NEW BRUNSWICK, NJ – Commissioner Harold J. Wirths of the Department of Labor and Workforce Development commended the charitable scholarship efforts of Kids’ Chance New Jersey today at the organization’s second annual gala at the Heldrich Hotel, where scholarships were announced for six students whose parents suffered fatal or physically catastrophic injuries while working.
“Let me offer my personal condolences to those who lost someone or whose family member was seriously injured while on the job. Such tragedies are often accompanied by financial uncertainty for the workers’ families, and one of the best ways we can help is to assist their children in obtaining or continuing a college or vocational education. The Kids’ Chance mission is important and truly appreciated,” Commissioner Wirths said.
Kids’ Chance New Jersey, part of a national Kids’ Chance organization founded in 1988, presented $10,000 scholarships to each of six students whose parents were either killed or seriously injured in New Jersey workplace accidents. Five of the students, some with their injured parents, joined the gala, which was attended by approximately 350 people.
Kids’ Chance New Jersey held its first fundraiser in 2013, granting its first $10,000 scholarship to a West Morris/Mendham High School student whose father suffered a spinal cord injury.
To be eligible for a scholarship grant, applicants must have a parent who has been fatally or catastrophically injured in a work related accident, meeting the criteria of the New Jersey Workers’ Compensation Act and resulting in financial need. Applications are available on the Kids’ Chance New Jersey website at: http://www.kidschancenj.org/scholarships/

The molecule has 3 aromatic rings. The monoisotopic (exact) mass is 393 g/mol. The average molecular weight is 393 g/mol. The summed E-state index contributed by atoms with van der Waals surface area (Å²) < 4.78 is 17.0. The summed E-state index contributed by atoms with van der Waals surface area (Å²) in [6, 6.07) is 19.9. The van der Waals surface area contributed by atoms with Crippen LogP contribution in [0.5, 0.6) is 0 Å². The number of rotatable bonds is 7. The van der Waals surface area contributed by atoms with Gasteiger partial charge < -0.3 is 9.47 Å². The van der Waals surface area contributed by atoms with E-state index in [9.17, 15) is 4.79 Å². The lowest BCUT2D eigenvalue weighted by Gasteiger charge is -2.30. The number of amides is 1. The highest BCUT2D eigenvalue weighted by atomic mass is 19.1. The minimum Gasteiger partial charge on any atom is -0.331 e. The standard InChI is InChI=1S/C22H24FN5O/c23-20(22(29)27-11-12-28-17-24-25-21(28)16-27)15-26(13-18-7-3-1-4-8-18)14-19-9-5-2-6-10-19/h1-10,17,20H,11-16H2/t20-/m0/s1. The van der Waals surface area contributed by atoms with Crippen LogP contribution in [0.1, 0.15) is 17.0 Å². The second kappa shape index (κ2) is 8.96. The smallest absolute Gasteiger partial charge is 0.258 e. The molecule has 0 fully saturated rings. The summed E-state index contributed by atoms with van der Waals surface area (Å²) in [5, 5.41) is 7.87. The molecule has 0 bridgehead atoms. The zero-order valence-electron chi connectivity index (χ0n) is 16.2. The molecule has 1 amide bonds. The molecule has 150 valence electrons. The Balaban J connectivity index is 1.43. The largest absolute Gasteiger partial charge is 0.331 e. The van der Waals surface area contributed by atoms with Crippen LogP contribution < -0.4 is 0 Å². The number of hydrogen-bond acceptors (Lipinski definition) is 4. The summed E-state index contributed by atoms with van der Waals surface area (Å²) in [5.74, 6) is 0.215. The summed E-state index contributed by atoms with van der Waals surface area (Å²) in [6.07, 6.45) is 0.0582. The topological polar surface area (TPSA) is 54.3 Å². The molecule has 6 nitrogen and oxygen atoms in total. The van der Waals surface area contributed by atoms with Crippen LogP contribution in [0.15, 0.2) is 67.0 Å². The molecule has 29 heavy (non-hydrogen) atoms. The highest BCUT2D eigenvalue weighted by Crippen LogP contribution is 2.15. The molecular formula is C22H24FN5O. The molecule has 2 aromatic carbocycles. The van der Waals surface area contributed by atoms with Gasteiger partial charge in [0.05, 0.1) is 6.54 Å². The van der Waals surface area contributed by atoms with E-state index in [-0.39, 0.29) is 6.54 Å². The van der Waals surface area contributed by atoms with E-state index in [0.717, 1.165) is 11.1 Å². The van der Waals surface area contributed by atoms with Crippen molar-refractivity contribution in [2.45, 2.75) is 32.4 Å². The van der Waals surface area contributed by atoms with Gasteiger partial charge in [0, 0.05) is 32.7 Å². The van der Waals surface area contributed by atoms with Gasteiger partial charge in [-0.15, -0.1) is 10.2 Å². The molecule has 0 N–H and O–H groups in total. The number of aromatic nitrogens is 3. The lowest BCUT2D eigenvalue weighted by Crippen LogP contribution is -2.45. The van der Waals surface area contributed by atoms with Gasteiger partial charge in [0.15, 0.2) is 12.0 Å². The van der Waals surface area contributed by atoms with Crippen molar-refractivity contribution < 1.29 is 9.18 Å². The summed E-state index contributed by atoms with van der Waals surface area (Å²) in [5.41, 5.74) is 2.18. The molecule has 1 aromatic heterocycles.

Anyone who believes they are eligible for assistance or wants to recommend someone for a scholarship, contact the organization via email: info@KidsChanceNJ.org.
New Jersey continues to maintain some of the nation’s safest workplaces. The Garden State has consistently had a lower injury and illness rate than the nation as a whole, and the most recent statistics from 2012 show New Jersey’s safety record remains better than the national average. New Jersey’s private sector sustained job-related injuries and illnesses at a rate of 3.1 cases per 100 full-time workers in 2012, compared to the national rate of 3.4 cases per 100 full-time workers.
Including data on government jobs with the private sector, New Jersey sustained job-related injuries and illnesses at a rate of 3.5 cases per 100 full-time workers in 2012, compared to the national rate of 3.7 cases per 100 full-time workers.
New Jersey had 106,700 work-related injury and illness cases in 2012, which is 2,100 more cases than in 2011 but is 3,300 fewer cases than in 2010 and 8,500 less than in 2009.
According to the federal Bureau of Labor Statistics, 4,628 workers were killed on the job in the United States in 2012, the latest year for which data is available, which amounts to an average of 12 deaths every day in the American workplace. Last year, New Jersey reported 37 fatal workplace injuries.